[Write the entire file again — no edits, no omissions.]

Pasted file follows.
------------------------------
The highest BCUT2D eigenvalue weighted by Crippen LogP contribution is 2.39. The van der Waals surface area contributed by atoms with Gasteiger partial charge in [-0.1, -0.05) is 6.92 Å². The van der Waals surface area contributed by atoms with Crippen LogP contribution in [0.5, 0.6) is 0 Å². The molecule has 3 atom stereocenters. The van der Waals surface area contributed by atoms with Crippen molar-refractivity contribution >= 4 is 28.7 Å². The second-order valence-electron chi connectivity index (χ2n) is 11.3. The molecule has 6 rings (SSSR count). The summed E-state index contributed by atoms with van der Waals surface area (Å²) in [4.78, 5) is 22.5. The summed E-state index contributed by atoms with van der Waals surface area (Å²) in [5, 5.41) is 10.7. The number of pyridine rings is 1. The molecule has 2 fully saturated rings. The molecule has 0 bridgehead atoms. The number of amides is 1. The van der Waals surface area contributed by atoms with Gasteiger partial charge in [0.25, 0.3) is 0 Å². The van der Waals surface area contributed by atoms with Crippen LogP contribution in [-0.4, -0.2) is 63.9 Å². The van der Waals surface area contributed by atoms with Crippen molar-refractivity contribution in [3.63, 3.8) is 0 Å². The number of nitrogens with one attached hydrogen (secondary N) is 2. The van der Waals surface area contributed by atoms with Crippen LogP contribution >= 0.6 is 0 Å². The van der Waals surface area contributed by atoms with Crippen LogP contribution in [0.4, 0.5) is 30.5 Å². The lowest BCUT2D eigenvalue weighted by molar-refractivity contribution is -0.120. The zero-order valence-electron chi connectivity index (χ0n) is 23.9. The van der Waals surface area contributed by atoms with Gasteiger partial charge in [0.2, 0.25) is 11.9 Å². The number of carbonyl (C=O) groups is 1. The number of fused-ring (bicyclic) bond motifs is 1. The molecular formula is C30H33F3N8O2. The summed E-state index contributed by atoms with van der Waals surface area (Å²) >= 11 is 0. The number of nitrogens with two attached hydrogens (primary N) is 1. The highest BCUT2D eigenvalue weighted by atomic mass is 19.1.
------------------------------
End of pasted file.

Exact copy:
The highest BCUT2D eigenvalue weighted by Crippen LogP contribution is 2.39. The van der Waals surface area contributed by atoms with Gasteiger partial charge in [-0.1, -0.05) is 6.92 Å². The van der Waals surface area contributed by atoms with Crippen LogP contribution in [0.5, 0.6) is 0 Å². The molecule has 3 atom stereocenters. The van der Waals surface area contributed by atoms with Crippen molar-refractivity contribution >= 4 is 28.7 Å². The second-order valence-electron chi connectivity index (χ2n) is 11.3. The molecule has 6 rings (SSSR count). The summed E-state index contributed by atoms with van der Waals surface area (Å²) in [4.78, 5) is 22.5. The summed E-state index contributed by atoms with van der Waals surface area (Å²) in [5, 5.41) is 10.7. The number of pyridine rings is 1. The molecule has 2 fully saturated rings. The molecule has 0 bridgehead atoms. The number of amides is 1. The van der Waals surface area contributed by atoms with Gasteiger partial charge in [0.25, 0.3) is 0 Å². The van der Waals surface area contributed by atoms with Crippen LogP contribution in [-0.4, -0.2) is 63.9 Å². The van der Waals surface area contributed by atoms with Crippen molar-refractivity contribution in [3.63, 3.8) is 0 Å². The number of nitrogens with one attached hydrogen (secondary N) is 2. The van der Waals surface area contributed by atoms with Crippen LogP contribution >= 0.6 is 0 Å². The van der Waals surface area contributed by atoms with Crippen LogP contribution in [0.4, 0.5) is 30.5 Å². The lowest BCUT2D eigenvalue weighted by molar-refractivity contribution is -0.120. The zero-order valence-electron chi connectivity index (χ0n) is 23.9. The van der Waals surface area contributed by atoms with Gasteiger partial charge in [0.2, 0.25) is 11.9 Å². The number of carbonyl (C=O) groups is 1. The number of fused-ring (bicyclic) bond motifs is 1. The molecular formula is C30H33F3N8O2. The summed E-state index contributed by atoms with van der Waals surface area (Å²) >= 11 is 0. The number of nitrogens with two attached hydrogens (primary N) is 1. The highest BCUT2D eigenvalue weighted by atomic mass is 19.1.